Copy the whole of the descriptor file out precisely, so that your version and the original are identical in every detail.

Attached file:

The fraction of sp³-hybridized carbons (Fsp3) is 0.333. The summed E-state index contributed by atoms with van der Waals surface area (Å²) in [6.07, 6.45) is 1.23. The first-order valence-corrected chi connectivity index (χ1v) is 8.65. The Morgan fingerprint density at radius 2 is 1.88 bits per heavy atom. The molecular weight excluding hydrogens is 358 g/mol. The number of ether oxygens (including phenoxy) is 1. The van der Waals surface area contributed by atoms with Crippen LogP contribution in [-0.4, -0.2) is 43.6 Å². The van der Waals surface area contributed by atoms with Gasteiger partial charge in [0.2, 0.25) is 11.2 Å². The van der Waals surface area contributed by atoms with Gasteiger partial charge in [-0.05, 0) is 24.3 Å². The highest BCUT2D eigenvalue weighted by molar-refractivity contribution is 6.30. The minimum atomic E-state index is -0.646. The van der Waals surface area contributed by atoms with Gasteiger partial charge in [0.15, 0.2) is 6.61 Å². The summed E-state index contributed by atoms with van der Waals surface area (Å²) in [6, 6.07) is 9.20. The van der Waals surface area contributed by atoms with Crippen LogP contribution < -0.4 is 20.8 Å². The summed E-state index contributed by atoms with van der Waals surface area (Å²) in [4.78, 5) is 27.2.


The fraction of sp³-hybridized carbons (Fsp3) is 0.333. The summed E-state index contributed by atoms with van der Waals surface area (Å²) in [6.07, 6.45) is 1.23. The first-order valence-corrected chi connectivity index (χ1v) is 8.65. The Morgan fingerprint density at radius 2 is 1.88 bits per heavy atom. The molecular weight excluding hydrogens is 358 g/mol. The number of ether oxygens (including phenoxy) is 1. The van der Waals surface area contributed by atoms with Crippen LogP contribution in [-0.4, -0.2) is 43.6 Å². The van der Waals surface area contributed by atoms with Gasteiger partial charge in [0.2, 0.25) is 11.2 Å². The van der Waals surface area contributed by atoms with Gasteiger partial charge in [-0.05, 0) is 24.3 Å². The highest BCUT2D eigenvalue weighted by molar-refractivity contribution is 6.30. The minimum atomic E-state index is -0.646. The van der Waals surface area contributed by atoms with Gasteiger partial charge in [0.15, 0.2) is 6.61 Å². The summed E-state index contributed by atoms with van der Waals surface area (Å²) in [6, 6.07) is 9.20. The van der Waals surface area contributed by atoms with Crippen LogP contribution < -0.4 is 20.8 Å². The summed E-state index contributed by atoms with van der Waals surface area (Å²) in [4.78, 5) is 27.2.